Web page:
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Mexican Hat Coneflower – Sombrero Perennial

My local garden center does not often have plants that are too much out of the ordinary, so I was delighted to find this Mexican Hat coneflower right here for sale in Raleigh. 

This interesting variety of coneflower is also called the “Red Prairie Coneflower.”

The perennial served as a dye source for Native Americans on the plains.

Echinacea are a very popular cottage garden flower. They are native to the prairies of the South Eastern USA.  See general tips for growing echinacea here.

Sombrero coneflowers in a field.

Most of us are familiar with the traditional purple coneflower with its pink/purple petals and rounded dome. This color variety is quite different.

Perennial with a Sombrero look – Mexican Hat Coneflower

The flower has a branched and leafy lower part with flower heads which have drooping petals and sombrero-shaped heads.   It normally grows to about 1 1/2 feet tall, but an reach 3 ft high.

The petals range from dark red and yellow, to all red or all yellow.  The brown disk of the flower protrudes up to give it the traditional sombrero effect.    The botanical name of the plant is Ratibida columnaris.

Mexican hat plant is a perennial.  It will come back year after year once established and makes a nice clump when mature.

Sombrero cornflower plantings

This photo shows it growing at a recent visit to the Albuquerque Botanical Gardens on a recent trip.

Growing conditions:

  • The plant likes full sun and blooms in the summer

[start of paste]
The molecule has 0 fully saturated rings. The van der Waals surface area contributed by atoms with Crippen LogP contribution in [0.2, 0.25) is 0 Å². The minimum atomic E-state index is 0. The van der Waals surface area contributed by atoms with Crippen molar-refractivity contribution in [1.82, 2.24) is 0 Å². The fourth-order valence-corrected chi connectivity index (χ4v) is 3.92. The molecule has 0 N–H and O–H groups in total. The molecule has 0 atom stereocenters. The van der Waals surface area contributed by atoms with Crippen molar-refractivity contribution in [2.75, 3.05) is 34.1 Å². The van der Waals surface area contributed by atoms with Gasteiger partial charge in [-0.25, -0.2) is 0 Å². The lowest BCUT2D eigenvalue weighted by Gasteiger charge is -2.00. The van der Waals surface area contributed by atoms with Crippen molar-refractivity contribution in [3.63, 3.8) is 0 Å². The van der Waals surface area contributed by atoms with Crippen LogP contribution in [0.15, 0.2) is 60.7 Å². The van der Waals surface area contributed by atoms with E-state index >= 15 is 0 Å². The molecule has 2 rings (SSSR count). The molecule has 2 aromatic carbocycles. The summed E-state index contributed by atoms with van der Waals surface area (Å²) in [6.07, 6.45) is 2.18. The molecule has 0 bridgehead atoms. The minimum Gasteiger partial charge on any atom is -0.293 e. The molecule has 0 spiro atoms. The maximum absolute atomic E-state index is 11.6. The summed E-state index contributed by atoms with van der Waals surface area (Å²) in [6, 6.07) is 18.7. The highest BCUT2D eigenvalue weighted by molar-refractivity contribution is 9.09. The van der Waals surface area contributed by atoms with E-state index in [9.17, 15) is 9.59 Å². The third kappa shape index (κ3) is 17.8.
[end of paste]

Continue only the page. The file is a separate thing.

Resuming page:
• It is easy to grow from seed.but will not flower until the second year.
  • Divide perennials in spring when young, before they become too woody.
  • This is one plant that likes a bit of neglect, since it prefers dry soil, although good drainage is best.
  • It can grow in both sandy and loamy soil.
  • Does best in zones 3-8
  • Can be planted as a prairie plant or in roadside planting since it is drought tolerant.

Sombrero coneflower

Cheery yellow sombrero coneflowers growing in the Wellfield Botanic Gardens, in Elkhart Indiana.

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Tuesday 8th of September 2020

What’s answer to Olive’s question?

Carol Speake

Wednesday 9th of September 2020

I didn't notice that comment when it came in Terry, but have answered it now.


Saturday 29th of June 2019

Hi, Thank you for having your resource on the web. My mexican hat flower has gotta too long and is flopping over! I have pulled some of the plants, but wonder if I cut them back will they come back or re bloom? Thanks for any advise. Olive

Carol Speake

Wednesday 9th of September 2020

There are garden stakes that will support long flower stalks. Cutting the flower stalk back won't give you a new flower on that stalk, but you may get more flowers coming up from the base.

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